Editor’s note: This is the first article in a two-part series.
In Q & A sessions with pastors and ministry students, I am often asked, “What trends do you observe affecting GARBC churches today?” During the GARBC Conference in Clarks Summit, Pa., I addressed that question in a session designed for men in ministry. I identified eight trends affecting churches in the association. I share the following observations to stimulate conversation, promote assessment, and encourage strategic thinking.
The local church’s emphasis in teaching and ministry can shift in its balance to being heavily weighted toward sanctification, rather than toward reconciliation. Established churches and movements of churches tend to gradually focus more of their attention and effort on developing spiritual growth, rather than on reaching the lost. As a result, the gospel has a less prominent place in ministry communication and strategy.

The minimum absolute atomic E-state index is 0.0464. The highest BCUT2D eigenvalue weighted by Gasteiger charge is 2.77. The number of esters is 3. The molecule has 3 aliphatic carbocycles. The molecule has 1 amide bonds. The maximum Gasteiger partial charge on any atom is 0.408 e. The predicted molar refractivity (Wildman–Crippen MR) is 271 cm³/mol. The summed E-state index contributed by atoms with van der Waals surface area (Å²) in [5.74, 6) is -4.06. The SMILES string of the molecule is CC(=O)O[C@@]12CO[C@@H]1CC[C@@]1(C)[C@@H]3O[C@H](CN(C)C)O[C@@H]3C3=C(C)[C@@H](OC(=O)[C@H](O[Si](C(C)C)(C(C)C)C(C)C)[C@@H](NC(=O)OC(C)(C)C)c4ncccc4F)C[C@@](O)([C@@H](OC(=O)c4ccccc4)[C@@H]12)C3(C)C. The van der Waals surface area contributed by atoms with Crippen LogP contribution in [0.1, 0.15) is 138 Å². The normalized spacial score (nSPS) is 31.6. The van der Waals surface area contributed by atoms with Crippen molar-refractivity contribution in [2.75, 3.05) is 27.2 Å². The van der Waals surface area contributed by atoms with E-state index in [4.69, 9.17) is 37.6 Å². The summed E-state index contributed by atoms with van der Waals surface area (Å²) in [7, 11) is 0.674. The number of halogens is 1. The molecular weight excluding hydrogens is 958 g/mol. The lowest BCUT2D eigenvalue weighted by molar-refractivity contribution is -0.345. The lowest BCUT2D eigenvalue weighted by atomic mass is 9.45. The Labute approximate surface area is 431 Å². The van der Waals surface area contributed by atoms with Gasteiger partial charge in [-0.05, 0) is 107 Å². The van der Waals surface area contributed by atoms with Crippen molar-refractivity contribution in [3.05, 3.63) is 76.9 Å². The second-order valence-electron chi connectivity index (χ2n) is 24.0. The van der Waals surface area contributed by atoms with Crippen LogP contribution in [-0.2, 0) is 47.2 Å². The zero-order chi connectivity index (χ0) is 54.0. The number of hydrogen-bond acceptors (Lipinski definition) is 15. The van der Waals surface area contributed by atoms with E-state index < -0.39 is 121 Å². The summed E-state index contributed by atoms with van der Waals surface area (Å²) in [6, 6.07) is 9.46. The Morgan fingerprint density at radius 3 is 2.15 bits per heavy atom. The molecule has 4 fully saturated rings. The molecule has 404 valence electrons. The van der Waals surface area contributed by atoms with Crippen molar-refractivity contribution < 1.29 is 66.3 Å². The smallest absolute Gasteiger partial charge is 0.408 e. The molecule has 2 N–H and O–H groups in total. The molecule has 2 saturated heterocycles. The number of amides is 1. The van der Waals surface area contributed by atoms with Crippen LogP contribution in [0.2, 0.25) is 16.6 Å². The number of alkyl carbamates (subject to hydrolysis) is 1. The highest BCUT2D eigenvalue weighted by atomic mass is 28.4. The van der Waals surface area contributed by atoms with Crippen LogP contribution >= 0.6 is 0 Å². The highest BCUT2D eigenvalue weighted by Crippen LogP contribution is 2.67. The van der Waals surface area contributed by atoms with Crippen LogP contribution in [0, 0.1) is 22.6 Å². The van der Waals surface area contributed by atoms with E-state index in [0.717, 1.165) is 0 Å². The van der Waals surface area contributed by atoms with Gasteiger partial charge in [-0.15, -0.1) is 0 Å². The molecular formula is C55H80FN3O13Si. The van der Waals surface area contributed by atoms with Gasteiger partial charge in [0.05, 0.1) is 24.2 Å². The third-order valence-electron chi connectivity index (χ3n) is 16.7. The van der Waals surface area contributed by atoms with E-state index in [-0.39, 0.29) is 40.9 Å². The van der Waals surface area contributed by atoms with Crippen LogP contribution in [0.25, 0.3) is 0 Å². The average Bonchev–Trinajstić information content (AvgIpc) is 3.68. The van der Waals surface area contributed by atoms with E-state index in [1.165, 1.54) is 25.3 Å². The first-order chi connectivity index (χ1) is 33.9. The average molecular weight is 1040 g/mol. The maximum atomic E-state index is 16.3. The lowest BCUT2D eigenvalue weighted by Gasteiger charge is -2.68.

In the early days of planting a church, the ministry is weighted toward reconciliation. Without that emphasis, the fledgling church will not survive (unless the church is being built on membership transfers). As the church family takes shape, the responsibility of feeding the flock, discipling believers, and maintaining programs gradually takes precedence. Without a concerted effort, evangelism progressively retreats into a less prominent place in the church’s work.